General Chemistry

Standard enthalpy of formation (or heat of formation), ΔHof , is the enthalpy change when 1 mol of the substance is formed from its constituent elements in their standard states.

For example, the formation of 1 mol ammonia from H2 and N2 gases releases 46.0 kJ heat:

 

1.5H2(g) + 0.5N2(g) ⇆ NH3(g) ΔHo= 46.0 kJ

 

A reminder about the standard states; depending on the topic, standard states are defined as follows:

 

  • Gases: It is the pure gas at a pressure of exactly 1 atm.
  • Liquids and Solids: It is the pure substance in its most stable form at a pressure of 1 atm and at the temperature of interest (usually at 25 oC).
  • A Substance in Solution: It is when the concentration is exactly 1 M.

 

Let’s answer one question before moving on.

Why do we not talk about the enthalpy of a compound? Why enthalpy of formation of CO2 and not enthalpy of CO2?

Well, the problem is it is impossible to measure the absolute value of the enthalpy of a substance. So, what we do, is take a reference point like the sea level for the height of mountains, and measure the enthalpy change when a given compound or a substance is formed from its elements.

This reference point is the standard enthalpy of formation of any element in its most stable form which is set to zero.

 

For example, the standard enthalpy of formation for O2 is zero, and that of Na, C (graphite), Br2, etc. is zero.

 

Why did we mention graphite for carbon? Remember, carbon has a few allotropes, and the most common ones are graphite and diamond. Graphite is the most stable (standard state) of carbon and therefore, its enthalpy of formation is zero (), while that of diamond is not. Diamond is less stable and its conversion to graphite is an exothermic (downhill – thermodynamically favorable) process:

 

C(diamond) → C(graphite) ΔH° = – 1.9 kJ/mol

 

Fortunately, this process does not happen overnight, and we get to keep our diamonds.

 

Going back to the enthalpy of formation. So, imagine the elements in their standard form are lined up on the sea level (ΔH °f = 0). Now, when a compound is formed by combining any elements, there is an enthalpy change which is the standard enthalpy of formation for that compound:

 

 

For example, the standard enthalpy of formation for methane from carbon, and hydrogen is -74.6 kJ/mol:

 

C(graphite) + 2H2(g) → CH4(g) ΔH °f = -74.6 kJ/mol

 

The comprehensive list of the heat of formation can be found in your textbook or by a quick google search.

 

How do We use the Enthalpies of Formation?

There are countless reactions that can be carried out and it is not always that we can or need to measure their enthalpy change. However, by having a library of values for the enthalpies of formations, we can determine the enthalpy of a given reaction. There are two approaches to doing this.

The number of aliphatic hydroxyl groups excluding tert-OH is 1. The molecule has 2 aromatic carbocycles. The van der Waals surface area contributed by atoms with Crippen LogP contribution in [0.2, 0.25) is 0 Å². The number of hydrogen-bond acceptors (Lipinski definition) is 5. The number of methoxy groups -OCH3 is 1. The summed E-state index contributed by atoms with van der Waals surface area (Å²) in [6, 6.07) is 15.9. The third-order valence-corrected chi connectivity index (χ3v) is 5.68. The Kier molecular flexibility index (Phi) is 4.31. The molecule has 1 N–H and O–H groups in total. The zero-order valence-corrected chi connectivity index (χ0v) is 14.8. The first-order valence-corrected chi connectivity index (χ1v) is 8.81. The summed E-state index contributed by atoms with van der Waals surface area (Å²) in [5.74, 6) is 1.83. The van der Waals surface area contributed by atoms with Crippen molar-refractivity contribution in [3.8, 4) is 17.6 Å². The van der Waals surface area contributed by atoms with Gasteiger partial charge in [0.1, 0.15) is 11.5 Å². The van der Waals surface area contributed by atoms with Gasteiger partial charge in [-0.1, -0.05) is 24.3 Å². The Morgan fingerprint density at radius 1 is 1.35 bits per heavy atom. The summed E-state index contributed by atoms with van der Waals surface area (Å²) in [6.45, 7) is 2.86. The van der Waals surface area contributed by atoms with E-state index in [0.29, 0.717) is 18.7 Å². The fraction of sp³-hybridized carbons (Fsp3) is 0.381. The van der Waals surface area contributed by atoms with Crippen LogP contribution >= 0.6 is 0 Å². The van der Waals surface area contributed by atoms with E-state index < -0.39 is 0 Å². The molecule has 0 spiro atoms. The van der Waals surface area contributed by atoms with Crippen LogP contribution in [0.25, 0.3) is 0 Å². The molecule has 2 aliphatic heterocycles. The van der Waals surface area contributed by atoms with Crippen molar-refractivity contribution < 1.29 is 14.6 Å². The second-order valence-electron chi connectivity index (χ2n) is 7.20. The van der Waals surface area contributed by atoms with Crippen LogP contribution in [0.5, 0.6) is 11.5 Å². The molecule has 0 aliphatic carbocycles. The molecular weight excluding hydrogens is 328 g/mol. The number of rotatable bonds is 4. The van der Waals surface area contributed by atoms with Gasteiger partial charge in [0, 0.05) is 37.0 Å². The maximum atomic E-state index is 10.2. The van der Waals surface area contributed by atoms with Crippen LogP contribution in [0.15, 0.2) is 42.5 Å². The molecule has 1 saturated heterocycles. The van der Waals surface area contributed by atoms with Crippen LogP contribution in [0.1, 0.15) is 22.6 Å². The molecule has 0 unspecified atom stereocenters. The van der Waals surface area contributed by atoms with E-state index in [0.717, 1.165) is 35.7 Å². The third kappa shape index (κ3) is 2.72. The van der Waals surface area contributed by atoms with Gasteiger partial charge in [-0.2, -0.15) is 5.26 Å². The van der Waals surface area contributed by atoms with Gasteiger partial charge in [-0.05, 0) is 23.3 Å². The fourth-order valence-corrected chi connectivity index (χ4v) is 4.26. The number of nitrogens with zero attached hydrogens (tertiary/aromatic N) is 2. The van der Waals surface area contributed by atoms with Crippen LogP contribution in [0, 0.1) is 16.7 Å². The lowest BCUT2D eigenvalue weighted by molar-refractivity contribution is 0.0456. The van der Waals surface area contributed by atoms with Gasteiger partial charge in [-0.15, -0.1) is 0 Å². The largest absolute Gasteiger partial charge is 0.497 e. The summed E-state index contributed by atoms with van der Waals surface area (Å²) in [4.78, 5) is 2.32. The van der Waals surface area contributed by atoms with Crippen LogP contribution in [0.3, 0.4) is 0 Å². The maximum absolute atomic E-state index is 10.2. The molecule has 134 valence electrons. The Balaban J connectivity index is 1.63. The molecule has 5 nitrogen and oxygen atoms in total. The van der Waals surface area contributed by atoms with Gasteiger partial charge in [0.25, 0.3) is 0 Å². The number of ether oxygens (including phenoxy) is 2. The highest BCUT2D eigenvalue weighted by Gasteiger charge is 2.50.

1) The Direct Approach

If the enthalpies of formations for all the components of ac chemical reaction are known, then the following formula is used to determine the enthalpy of this reaction:

 

 

We will discuss this approach in the next post called “Enthalpy of Reaction from Enthalpies of Formation”.

 

2) The Indirect Approach

If the enthalpies of formation of all the components in chemical reactions are not known, then Hess’s law is used. You can go to the link for detailed coverage of the Hess’s law, but let’s use it here to address one more question you may be wondering about:

 

How is Enthalpy of Formation Measured?

We talked about the enthalpy of formation and, as an example, showed that the enthalpy of formation of methane is -74 kJ/mol, but how do we measure this?

 

C(graphite) + 2H2(g) → CH4(g) ΔH °f = -74.6 kJ/mol

 

When we say the “reaction” forming a substance from its constituent elements, it is, very often, a hypothetical reaction. We can’t combine carbon and hydrogen in the laboratory to make methane. So, to determine its enthalpy of formation, we measure the enthalpy of the combustion reaction of methane using bomb calorimetry and then, apply the Hess’s law to obtain the ΔH °f of methane.

The combustion reaction of methane is the sum of three reactions of formations of methane, CO2, and H2O:

 

C(s) + O2(g) → CO2(g) ΔH °f (CO2) = -393 kJ

+

2H2(g) + O2(g) → 2H2O(l) ΔH °f (H2O) = -572 kJ

+

C(graphite) + 2H2(g) → CH4(g) ΔH °f (CH4) = ?

____________________________________________

CH4(g) + 2O2(g) → CO2(g) + 2H2O(l) ΔH ° = -891 kJ

 

Notice that there is a negatice sign in from of ΔH °f (CH4) becasue the reaction is reversed.

Therefore, 

ΔH ° = ΔH °f (CO2) + ΔH °f (H2O) + (ΔH °f (CH4)) = -891 kJ

Solving for ΔH °f (CH4), we get:

ΔH °f (CH4) = ΔH °f (CO2) + ΔH °f (H2O) + 891

ΔH °f (CH4) = -393 – 572 + 891 = -74 kJ/mol

 

Check Also

 

 

Practice

1.

Using the standard heats of formation given below, calculate the heat of reaction for the combustion of ammonia: